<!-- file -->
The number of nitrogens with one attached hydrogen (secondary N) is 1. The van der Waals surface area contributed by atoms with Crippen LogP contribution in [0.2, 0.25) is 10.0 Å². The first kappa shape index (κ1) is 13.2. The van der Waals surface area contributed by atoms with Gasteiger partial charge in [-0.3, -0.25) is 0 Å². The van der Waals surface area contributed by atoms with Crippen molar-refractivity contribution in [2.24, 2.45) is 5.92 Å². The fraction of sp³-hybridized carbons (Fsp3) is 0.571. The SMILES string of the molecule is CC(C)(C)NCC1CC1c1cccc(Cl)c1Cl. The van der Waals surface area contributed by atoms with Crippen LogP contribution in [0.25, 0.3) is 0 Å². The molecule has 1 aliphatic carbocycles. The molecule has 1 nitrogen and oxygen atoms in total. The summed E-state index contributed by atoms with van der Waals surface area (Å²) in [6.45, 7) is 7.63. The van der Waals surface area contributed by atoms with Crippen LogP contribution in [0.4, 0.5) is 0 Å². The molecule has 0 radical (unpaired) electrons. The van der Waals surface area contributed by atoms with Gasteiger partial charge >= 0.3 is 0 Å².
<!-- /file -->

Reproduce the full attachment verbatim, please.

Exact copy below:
The number of nitrogens with one attached hydrogen (secondary N) is 1. The van der Waals surface area contributed by atoms with Crippen LogP contribution in [0.2, 0.25) is 10.0 Å². The first kappa shape index (κ1) is 13.2. The van der Waals surface area contributed by atoms with Gasteiger partial charge in [-0.3, -0.25) is 0 Å². The van der Waals surface area contributed by atoms with Crippen molar-refractivity contribution in [2.24, 2.45) is 5.92 Å². The fraction of sp³-hybridized carbons (Fsp3) is 0.571. The SMILES string of the molecule is CC(C)(C)NCC1CC1c1cccc(Cl)c1Cl. The van der Waals surface area contributed by atoms with Crippen LogP contribution in [0.25, 0.3) is 0 Å². The molecule has 1 aliphatic carbocycles. The molecule has 1 nitrogen and oxygen atoms in total. The summed E-state index contributed by atoms with van der Waals surface area (Å²) in [6.45, 7) is 7.63. The van der Waals surface area contributed by atoms with Crippen LogP contribution in [0.4, 0.5) is 0 Å². The molecule has 0 radical (unpaired) electrons. The van der Waals surface area contributed by atoms with Gasteiger partial charge >= 0.3 is 0 Å².